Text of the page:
Welcome to Part 3 of our Valve Interview Roundtable series. This week we had a chance to visit Valve’s headquarters in Bellevue, Washington to participate in a press interview roundtable where we spoke to several notable figures at the company, including founder Gabe Newell. In this multi-part series we will go over major talking points regarding software and the Steam platform.
After a brief intermission, several Valve developers reconvened for our next interview roundtable, this time focused on virtual reality. The discussion was led by DJ Powers, Joe Ludwig, Gabe Newell, Matt Brown, and Greg Coomer.
After brief introductions, Gabe Newell opened by asking a mysterious question. “Have you seen this controller before?”, he said before holding up two small, black motion controllers. These controllers happened to be the latest development iteration of the HTC Vive’s input devices.
The small form factor of the new controllers are a drastic change from what consumers are currently using, offering something that bears the appearance of an ergonomic Wii Nunchuk rather than a wand. Most of its design elements are the result of input from third-party developers, who Valve have established strong relationships with over the past two years.
Although appearing drastically different, the new HTC Vive controllers are more evolutionary than revolutionary. This also applies to the new Lighthouse sensors that Newell would pass around the room. These new base stations appear very similar to their original form, but inside there is one spinning rotor instead of two resulting in a “cheaper, smaller, less noisy, lower power solution”, said Joe Ludwig. “We think it will even track a little better and have a better field of view”.
Newell would then bring up Miyamoto, stating that he “thinks about what the input devices and system design should be like while trying to design games.” With HTC Vive, Valve is able to similarly work on hardware and software at the same time in an effort to “deliver better game experiences”. With this, it is constantly improving upon its hardware as software calls for it. Newell anticipates that some of the biggest improvements will be in display technology, which will include an increase in resolution and refresh rates at a rate faster than consumers might expect.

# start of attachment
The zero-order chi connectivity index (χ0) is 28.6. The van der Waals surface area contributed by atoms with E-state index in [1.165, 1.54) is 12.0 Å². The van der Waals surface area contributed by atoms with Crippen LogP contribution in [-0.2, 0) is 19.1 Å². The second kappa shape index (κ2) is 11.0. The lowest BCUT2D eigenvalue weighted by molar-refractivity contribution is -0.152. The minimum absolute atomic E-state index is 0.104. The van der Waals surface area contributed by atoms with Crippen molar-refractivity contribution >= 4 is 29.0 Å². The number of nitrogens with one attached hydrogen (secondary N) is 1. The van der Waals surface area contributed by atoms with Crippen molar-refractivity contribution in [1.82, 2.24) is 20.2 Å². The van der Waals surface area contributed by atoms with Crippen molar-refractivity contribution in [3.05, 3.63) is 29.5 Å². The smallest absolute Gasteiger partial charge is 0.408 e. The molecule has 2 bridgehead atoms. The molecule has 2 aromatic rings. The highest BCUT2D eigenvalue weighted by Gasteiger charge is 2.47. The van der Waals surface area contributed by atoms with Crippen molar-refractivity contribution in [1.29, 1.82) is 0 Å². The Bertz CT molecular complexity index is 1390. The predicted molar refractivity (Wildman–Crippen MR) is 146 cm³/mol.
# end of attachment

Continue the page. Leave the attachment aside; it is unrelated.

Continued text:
Valve voiced its interest in VR wireless technology, with Newell calling it a “solved problem at this point”. Considered an extraordinary development for the quality of the user experience—nobody likes tripping over cables while playing Budget Cuts—, Newell anticipates that it’ll arrive standalone in 2017, and could correspond with the second consumer version of the HTC Vive in 2018.
The sales performance of the HTC Vive has actually surpassed Valve’s admittedly modest expectations. Through development and continuing to today, Valve sees it as a valuable opportunity to push the industry forward, knowing that there’s a chance that it might fail altogether.
We’ve now begun seeing a transition toward a second generation of VR software. “People are now working on their second generation of games that incorporate everything that they learned and saw in the first generation of games,” said Newell. With this, Valve anticipates that we will see much more compelling software that “takes advantage of the unique characteristics of VR”.
On that note, Valve is developing VR games of its own. Newell confirmed that Valve is currently working on three VR titles that aren’t “experimental” like The Lab, but rather full experiences that will be announced in the future. Generally speaking, developers at Valve want to make big, substantial VR experiences, which many would argue is what it needs more than anything right now.
Following this, I asked whether software or pricing will be the deciding factor for VR’s adoption and success. Newell explained that he believes most people will not even consider investing in VR technology unless there are must-have games on the market, even if the HTC Vive were far less costly.
To conclude, I asked if there are any games that have surprised the team, Ludwig mentioned Blarp as a simple but very fun VR game. DJ Powers talked about a shooting game that he couldn’t name but sounded like Out of Ammo. Lastly, Brown shared that Climbey and Onward are two of his favorites.
It was clear during our discussion that the VR market will see extraordinary changes in the months ahead, with Valve playing a major role. This is only the beginning.
This concludes part 3 of our Valve Interview Roundtable series. In part 4 we will talk about the Steam platform and some interesting details we learned while speaking to Valve.